The authenticity of the kouros (a freestanding Greek sculpture of a naked youth) has been debated since the Getty
acquired the object in the mid-1980s for around $9 million. Despite the controversy, the work remained on view at the Los Angeles museum, next to a plaque reading “Greek, about 530 B.C. or modern forgery,” the New York Times reported
. But it will no longer be up to viewers to weigh whether the object is authentic or not. Following a renovation of the Getty Villa, the sculpture was moved to storage where it will be on view by appointment only. “It’s fake, so it’s not helpful to show it along with authentic material,” said Getty director Timothy Potts. The removal is the final chapter in a decades-long saga that began when the Getty museum performed a battery of scientific tests on the piece to confirm its authenticity prior to purchase, only to buy the work and watch the faith in its authenticity slowly erode over time, the Times reported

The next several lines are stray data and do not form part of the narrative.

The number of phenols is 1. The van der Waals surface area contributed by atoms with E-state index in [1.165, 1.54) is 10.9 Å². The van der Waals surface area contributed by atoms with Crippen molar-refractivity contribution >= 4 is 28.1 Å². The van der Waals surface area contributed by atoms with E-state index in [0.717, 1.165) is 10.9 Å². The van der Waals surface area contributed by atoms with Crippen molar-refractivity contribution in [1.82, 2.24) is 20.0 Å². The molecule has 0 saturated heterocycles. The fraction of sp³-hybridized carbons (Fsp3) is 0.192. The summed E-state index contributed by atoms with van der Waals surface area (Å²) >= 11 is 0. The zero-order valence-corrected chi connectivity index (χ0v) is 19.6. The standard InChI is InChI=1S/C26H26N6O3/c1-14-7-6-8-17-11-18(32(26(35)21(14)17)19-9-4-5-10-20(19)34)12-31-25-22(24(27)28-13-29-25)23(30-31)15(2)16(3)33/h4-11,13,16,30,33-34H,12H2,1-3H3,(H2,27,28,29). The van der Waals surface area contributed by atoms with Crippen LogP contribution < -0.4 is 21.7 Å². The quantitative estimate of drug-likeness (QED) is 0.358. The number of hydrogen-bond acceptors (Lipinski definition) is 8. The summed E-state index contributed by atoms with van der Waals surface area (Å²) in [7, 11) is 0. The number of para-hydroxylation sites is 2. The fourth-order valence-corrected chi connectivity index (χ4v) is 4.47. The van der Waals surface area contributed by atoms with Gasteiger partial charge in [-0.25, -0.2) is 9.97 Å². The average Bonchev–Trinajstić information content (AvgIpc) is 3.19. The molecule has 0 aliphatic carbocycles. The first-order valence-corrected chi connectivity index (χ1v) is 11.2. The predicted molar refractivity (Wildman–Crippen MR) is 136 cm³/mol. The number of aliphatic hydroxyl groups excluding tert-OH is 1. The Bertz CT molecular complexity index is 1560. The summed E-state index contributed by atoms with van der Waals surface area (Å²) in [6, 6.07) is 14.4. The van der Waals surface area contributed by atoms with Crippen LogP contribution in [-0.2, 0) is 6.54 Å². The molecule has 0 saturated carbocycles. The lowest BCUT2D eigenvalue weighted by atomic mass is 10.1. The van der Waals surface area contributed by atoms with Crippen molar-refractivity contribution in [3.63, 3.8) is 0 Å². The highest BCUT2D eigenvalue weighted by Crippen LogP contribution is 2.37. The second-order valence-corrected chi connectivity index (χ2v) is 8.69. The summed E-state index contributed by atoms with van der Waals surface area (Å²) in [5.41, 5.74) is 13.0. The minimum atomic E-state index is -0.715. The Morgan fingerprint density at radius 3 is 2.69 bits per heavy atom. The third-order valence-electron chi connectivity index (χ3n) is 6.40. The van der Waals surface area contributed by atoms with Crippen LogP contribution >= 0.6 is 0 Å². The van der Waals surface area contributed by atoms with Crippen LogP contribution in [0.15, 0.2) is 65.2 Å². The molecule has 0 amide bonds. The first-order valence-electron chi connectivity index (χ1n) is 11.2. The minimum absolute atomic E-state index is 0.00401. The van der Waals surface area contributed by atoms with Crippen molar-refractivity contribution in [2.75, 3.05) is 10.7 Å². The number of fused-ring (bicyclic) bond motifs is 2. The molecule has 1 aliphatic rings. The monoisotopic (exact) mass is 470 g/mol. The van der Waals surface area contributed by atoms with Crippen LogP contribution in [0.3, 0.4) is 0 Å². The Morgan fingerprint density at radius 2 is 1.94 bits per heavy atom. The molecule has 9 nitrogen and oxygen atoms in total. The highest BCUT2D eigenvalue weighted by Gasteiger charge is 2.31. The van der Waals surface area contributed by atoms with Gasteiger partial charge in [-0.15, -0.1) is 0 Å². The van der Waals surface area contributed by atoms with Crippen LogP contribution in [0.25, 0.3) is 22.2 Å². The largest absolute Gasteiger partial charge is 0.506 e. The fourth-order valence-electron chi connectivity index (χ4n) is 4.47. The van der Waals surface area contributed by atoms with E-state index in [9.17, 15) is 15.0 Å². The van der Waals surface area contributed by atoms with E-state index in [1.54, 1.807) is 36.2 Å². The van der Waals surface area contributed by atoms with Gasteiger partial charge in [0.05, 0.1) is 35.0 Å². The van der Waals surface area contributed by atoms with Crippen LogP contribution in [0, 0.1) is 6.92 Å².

in 1991. A chemical process that occured on the exterior of the sculpture led scientists to believe the work must have been centuries old, but such a reaction was actually shown to be replicable in a lab. The additional investigation came after an indisputably fake torso similar to that of the Getty Kouros
was discovered, causing some experts to reverse their position on the authenticity of the piece. Further investigation revealed that the curator who presented the kouros to the Getty for purchase forged the accompanying provenance documents.